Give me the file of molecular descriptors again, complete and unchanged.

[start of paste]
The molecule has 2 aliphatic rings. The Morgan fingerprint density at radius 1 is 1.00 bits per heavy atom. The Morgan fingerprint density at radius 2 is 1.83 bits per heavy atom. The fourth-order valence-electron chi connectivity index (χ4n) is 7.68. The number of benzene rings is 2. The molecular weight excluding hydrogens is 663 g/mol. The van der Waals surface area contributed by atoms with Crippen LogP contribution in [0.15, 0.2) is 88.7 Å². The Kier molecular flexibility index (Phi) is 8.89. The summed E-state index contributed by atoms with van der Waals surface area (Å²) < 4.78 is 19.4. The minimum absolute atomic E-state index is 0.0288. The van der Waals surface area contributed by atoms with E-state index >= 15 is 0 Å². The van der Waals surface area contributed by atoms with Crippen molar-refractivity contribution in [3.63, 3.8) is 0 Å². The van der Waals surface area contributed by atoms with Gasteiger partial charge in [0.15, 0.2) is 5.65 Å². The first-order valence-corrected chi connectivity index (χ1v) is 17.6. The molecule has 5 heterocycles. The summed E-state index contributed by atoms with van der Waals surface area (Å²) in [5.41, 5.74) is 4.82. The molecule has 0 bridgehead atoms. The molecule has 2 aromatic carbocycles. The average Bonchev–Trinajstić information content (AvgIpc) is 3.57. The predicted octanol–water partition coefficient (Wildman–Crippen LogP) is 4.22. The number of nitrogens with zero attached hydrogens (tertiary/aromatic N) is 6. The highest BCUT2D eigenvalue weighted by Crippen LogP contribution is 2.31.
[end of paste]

The molecule has 2 aliphatic rings. The Morgan fingerprint density at radius 1 is 1.00 bits per heavy atom. The Morgan fingerprint density at radius 2 is 1.83 bits per heavy atom. The fourth-order valence-electron chi connectivity index (χ4n) is 7.68. The number of benzene rings is 2. The molecular weight excluding hydrogens is 663 g/mol. The van der Waals surface area contributed by atoms with Crippen LogP contribution in [0.15, 0.2) is 88.7 Å². The Kier molecular flexibility index (Phi) is 8.89. The summed E-state index contributed by atoms with van der Waals surface area (Å²) < 4.78 is 19.4. The minimum absolute atomic E-state index is 0.0288. The van der Waals surface area contributed by atoms with E-state index >= 15 is 0 Å². The van der Waals surface area contributed by atoms with Crippen molar-refractivity contribution in [3.63, 3.8) is 0 Å². The van der Waals surface area contributed by atoms with Gasteiger partial charge in [0.15, 0.2) is 5.65 Å². The first-order valence-corrected chi connectivity index (χ1v) is 17.6. The molecule has 5 heterocycles. The summed E-state index contributed by atoms with van der Waals surface area (Å²) in [5.41, 5.74) is 4.82. The molecule has 0 bridgehead atoms. The molecule has 2 aromatic carbocycles. The average Bonchev–Trinajstić information content (AvgIpc) is 3.57. The predicted octanol–water partition coefficient (Wildman–Crippen LogP) is 4.22. The number of nitrogens with zero attached hydrogens (tertiary/aromatic N) is 6. The highest BCUT2D eigenvalue weighted by Crippen LogP contribution is 2.31.